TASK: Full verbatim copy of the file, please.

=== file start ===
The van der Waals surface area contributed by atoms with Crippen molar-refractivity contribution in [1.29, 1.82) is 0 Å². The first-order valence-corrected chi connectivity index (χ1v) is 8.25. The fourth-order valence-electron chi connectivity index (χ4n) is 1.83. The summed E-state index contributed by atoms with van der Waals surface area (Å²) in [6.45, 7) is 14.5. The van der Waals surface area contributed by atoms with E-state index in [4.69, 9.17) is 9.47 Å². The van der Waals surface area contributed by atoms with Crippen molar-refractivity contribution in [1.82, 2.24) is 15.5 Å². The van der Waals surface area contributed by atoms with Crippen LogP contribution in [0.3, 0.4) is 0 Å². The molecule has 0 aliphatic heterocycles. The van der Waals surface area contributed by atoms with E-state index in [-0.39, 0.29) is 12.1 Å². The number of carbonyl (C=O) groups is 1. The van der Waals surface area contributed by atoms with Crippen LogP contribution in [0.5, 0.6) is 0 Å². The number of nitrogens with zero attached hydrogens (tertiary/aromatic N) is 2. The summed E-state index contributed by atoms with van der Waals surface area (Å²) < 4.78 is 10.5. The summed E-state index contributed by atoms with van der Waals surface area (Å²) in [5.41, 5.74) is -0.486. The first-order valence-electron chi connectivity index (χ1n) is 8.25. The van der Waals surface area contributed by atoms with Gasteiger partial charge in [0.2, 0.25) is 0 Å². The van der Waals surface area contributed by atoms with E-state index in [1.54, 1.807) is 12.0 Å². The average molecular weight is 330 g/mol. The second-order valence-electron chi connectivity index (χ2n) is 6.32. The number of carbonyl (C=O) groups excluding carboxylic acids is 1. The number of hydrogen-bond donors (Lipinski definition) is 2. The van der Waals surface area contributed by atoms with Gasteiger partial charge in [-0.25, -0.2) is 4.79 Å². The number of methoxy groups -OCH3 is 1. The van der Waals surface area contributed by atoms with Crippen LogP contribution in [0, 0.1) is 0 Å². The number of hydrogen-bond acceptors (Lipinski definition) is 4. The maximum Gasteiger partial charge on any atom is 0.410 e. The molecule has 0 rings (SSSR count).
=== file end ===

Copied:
The van der Waals surface area contributed by atoms with Crippen molar-refractivity contribution in [1.29, 1.82) is 0 Å². The first-order valence-corrected chi connectivity index (χ1v) is 8.25. The fourth-order valence-electron chi connectivity index (χ4n) is 1.83. The summed E-state index contributed by atoms with van der Waals surface area (Å²) in [6.45, 7) is 14.5. The van der Waals surface area contributed by atoms with E-state index in [4.69, 9.17) is 9.47 Å². The van der Waals surface area contributed by atoms with Crippen molar-refractivity contribution in [1.82, 2.24) is 15.5 Å². The van der Waals surface area contributed by atoms with Crippen LogP contribution in [0.3, 0.4) is 0 Å². The molecule has 0 aliphatic heterocycles. The van der Waals surface area contributed by atoms with E-state index in [-0.39, 0.29) is 12.1 Å². The number of carbonyl (C=O) groups is 1. The van der Waals surface area contributed by atoms with Crippen LogP contribution in [0.5, 0.6) is 0 Å². The number of nitrogens with zero attached hydrogens (tertiary/aromatic N) is 2. The summed E-state index contributed by atoms with van der Waals surface area (Å²) < 4.78 is 10.5. The summed E-state index contributed by atoms with van der Waals surface area (Å²) in [5.41, 5.74) is -0.486. The first-order valence-electron chi connectivity index (χ1n) is 8.25. The van der Waals surface area contributed by atoms with Gasteiger partial charge in [0.2, 0.25) is 0 Å². The van der Waals surface area contributed by atoms with E-state index in [1.54, 1.807) is 12.0 Å². The average molecular weight is 330 g/mol. The second-order valence-electron chi connectivity index (χ2n) is 6.32. The number of carbonyl (C=O) groups excluding carboxylic acids is 1. The number of hydrogen-bond donors (Lipinski definition) is 2. The van der Waals surface area contributed by atoms with Gasteiger partial charge in [-0.25, -0.2) is 4.79 Å². The number of methoxy groups -OCH3 is 1. The van der Waals surface area contributed by atoms with Crippen LogP contribution in [0, 0.1) is 0 Å². The number of hydrogen-bond acceptors (Lipinski definition) is 4. The maximum Gasteiger partial charge on any atom is 0.410 e. The molecule has 0 rings (SSSR count).